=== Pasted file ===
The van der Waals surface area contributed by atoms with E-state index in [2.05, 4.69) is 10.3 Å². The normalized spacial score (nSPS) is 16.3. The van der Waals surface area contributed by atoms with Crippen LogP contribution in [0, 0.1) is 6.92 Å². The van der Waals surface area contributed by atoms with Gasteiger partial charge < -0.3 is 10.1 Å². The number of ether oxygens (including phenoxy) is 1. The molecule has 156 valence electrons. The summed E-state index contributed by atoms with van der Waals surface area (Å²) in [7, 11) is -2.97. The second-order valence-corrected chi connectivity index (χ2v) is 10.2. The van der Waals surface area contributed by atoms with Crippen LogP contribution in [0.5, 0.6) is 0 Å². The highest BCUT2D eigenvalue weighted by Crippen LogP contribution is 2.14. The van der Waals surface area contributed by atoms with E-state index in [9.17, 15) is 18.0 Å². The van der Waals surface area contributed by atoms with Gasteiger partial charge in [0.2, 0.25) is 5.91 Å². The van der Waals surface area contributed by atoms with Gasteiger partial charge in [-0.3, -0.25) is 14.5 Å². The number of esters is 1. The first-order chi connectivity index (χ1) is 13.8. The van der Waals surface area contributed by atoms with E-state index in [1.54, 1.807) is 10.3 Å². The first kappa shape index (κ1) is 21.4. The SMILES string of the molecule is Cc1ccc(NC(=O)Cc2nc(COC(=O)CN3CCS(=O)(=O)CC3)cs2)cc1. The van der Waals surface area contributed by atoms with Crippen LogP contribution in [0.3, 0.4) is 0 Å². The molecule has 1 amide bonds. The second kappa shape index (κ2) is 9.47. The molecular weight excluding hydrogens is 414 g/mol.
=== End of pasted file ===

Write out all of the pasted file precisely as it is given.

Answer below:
The van der Waals surface area contributed by atoms with E-state index in [2.05, 4.69) is 10.3 Å². The normalized spacial score (nSPS) is 16.3. The van der Waals surface area contributed by atoms with Crippen LogP contribution in [0, 0.1) is 6.92 Å². The van der Waals surface area contributed by atoms with Gasteiger partial charge < -0.3 is 10.1 Å². The number of ether oxygens (including phenoxy) is 1. The molecule has 156 valence electrons. The summed E-state index contributed by atoms with van der Waals surface area (Å²) in [7, 11) is -2.97. The second-order valence-corrected chi connectivity index (χ2v) is 10.2. The van der Waals surface area contributed by atoms with Crippen LogP contribution in [0.5, 0.6) is 0 Å². The highest BCUT2D eigenvalue weighted by Crippen LogP contribution is 2.14. The van der Waals surface area contributed by atoms with E-state index in [9.17, 15) is 18.0 Å². The van der Waals surface area contributed by atoms with Gasteiger partial charge in [0.2, 0.25) is 5.91 Å². The van der Waals surface area contributed by atoms with Gasteiger partial charge in [-0.3, -0.25) is 14.5 Å². The number of esters is 1. The first-order chi connectivity index (χ1) is 13.8. The van der Waals surface area contributed by atoms with E-state index in [1.54, 1.807) is 10.3 Å². The first kappa shape index (κ1) is 21.4. The SMILES string of the molecule is Cc1ccc(NC(=O)Cc2nc(COC(=O)CN3CCS(=O)(=O)CC3)cs2)cc1. The van der Waals surface area contributed by atoms with Crippen LogP contribution in [0.3, 0.4) is 0 Å². The molecule has 1 amide bonds. The second kappa shape index (κ2) is 9.47. The molecular weight excluding hydrogens is 414 g/mol.